I started to write a terminal text editor, something like the first text editors for UNIX, such as vi. My only goal is to have a good time, but I want to be able to show text in color, so I can have syntax highlighting for editing source code.

How can I achieve this? Is there some special POSIX API for this, or do I have to use ncurses? (I'd rather not)

Any advice? Maybe some textbooks on the UNIX API?


4 Answers 4


This is a little C program that illustrates how you could use color codes:

#include <stdio.h>

#define KNRM  "\x1B[0m"
#define KRED  "\x1B[31m"
#define KGRN  "\x1B[32m"
#define KYEL  "\x1B[33m"
#define KBLU  "\x1B[34m"
#define KMAG  "\x1B[35m"
#define KCYN  "\x1B[36m"
#define KWHT  "\x1B[37m"

int main()
    printf("%sred\n", KRED);
    printf("%sgreen\n", KGRN);
    printf("%syellow\n", KYEL);
    printf("%sblue\n", KBLU);
    printf("%smagenta\n", KMAG);
    printf("%scyan\n", KCYN);
    printf("%swhite\n", KWHT);
    printf("%snormal\n", KNRM);

    return 0;
  • 113
    printf(KMAG "magenta\n"); is much cleaner and faster than using %s.
    – user142019
    Feb 26, 2011 at 12:43
  • 16
    This sets the default color forever after to this new text color. To set it back to the original employ KNRM.
    – Schroeder
    Apr 16, 2013 at 22:34
  • 6
    @Schroeder #define RESET "\033[0m", and then printf(KMAG "magenta RESET \n");
    – mf_
    Jan 7, 2014 at 19:41
  • 2
    Better yet, puts( KMAG "magenta" RESET ) ; Sep 22, 2016 at 9:40
  • 3
    @mf_ what you typed probably is not what you meant... what you typed won't work because things within quotes aren't handled by the preprocessor.
    – mah
    Dec 12, 2017 at 23:36

Different solution that I find more elegant

Here's another way to do it. Some people will prefer this as the code is a bit cleaner. There are no %s and a RESET color to end the coloration.

#include <stdio.h>

#define RED   "\x1B[31m"
#define GRN   "\x1B[32m"
#define YEL   "\x1B[33m"
#define BLU   "\x1B[34m"
#define MAG   "\x1B[35m"
#define CYN   "\x1B[36m"
#define WHT   "\x1B[37m"
#define RESET "\x1B[0m"

int main() {
  printf(RED "red\n"     RESET);
  printf(GRN "green\n"   RESET);
  printf(YEL "yellow\n"  RESET);
  printf(BLU "blue\n"    RESET);
  printf(MAG "magenta\n" RESET);
  printf(CYN "cyan\n"    RESET);
  printf(WHT "white\n"   RESET);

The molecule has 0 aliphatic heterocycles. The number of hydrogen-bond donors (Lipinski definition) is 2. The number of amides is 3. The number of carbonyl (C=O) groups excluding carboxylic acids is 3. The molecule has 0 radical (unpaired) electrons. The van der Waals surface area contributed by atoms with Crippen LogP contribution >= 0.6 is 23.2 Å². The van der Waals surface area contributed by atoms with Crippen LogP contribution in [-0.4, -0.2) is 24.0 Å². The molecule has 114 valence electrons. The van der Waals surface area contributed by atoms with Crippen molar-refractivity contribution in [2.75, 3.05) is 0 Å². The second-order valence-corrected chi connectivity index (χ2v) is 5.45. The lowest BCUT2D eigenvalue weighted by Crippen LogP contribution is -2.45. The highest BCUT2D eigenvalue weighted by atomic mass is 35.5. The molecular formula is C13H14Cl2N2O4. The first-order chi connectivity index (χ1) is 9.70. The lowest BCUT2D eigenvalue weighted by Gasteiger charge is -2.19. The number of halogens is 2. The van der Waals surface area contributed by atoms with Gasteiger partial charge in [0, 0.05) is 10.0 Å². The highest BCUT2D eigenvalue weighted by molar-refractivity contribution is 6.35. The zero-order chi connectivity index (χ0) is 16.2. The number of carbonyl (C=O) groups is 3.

return 0;

This program gives the following output:

enter image description here

Simple example with multiple colors

This way, it's easy to do something like:

printf("This is " RED "red" RESET " and this is " BLU "blue" RESET "\n");

This line produces the following output:

execution's output

  • KNRM is the same with RESET, isn't it? Apr 26, 2016 at 8:58
  • That's actually a good question. I guess you're right but I can't explain why. I mean, is it the same exact same code in a different format or different codes that have an identical behavior? Apr 26, 2016 at 13:31
  • Yes, according to your example, they are different little bit in format (\x1B and \033) but their behavior is the same. Apr 26, 2016 at 13:37
  • 5
    I found the explaination: the decimal ASCII code 27 is the escape character. The octal version of 27 is 33 (\033) and its hexadecimal version is 1B (\x1B) (ref: wiki.bash-hackers.org/scripting/terminalcodes). So yes, there are identical. Well done for finding this mistake and thanks for the feedback. I'll fix it right now ;). Apr 26, 2016 at 14:24
  • 1
    #define NAME "John Doe" is a macro that defines a constant NAME with value "John Doe", but it is not a variable. At compilation time, all occurrences of NAME are replaced by its value. Then printf("Name: " NAME); is interpreted as printf("Name: " "John Doe");. If you want to print a variable (constant or not), you need to specify how the value should be interpreted (e.g. for decimal you specify %d). I hope this will make things a bit more clear. Aug 12, 2019 at 11:11

Use ANSI escape sequences. This article goes into some detail about them. You can use them with printf as well.


You probably want ANSI color codes. Most *nix terminals support them.

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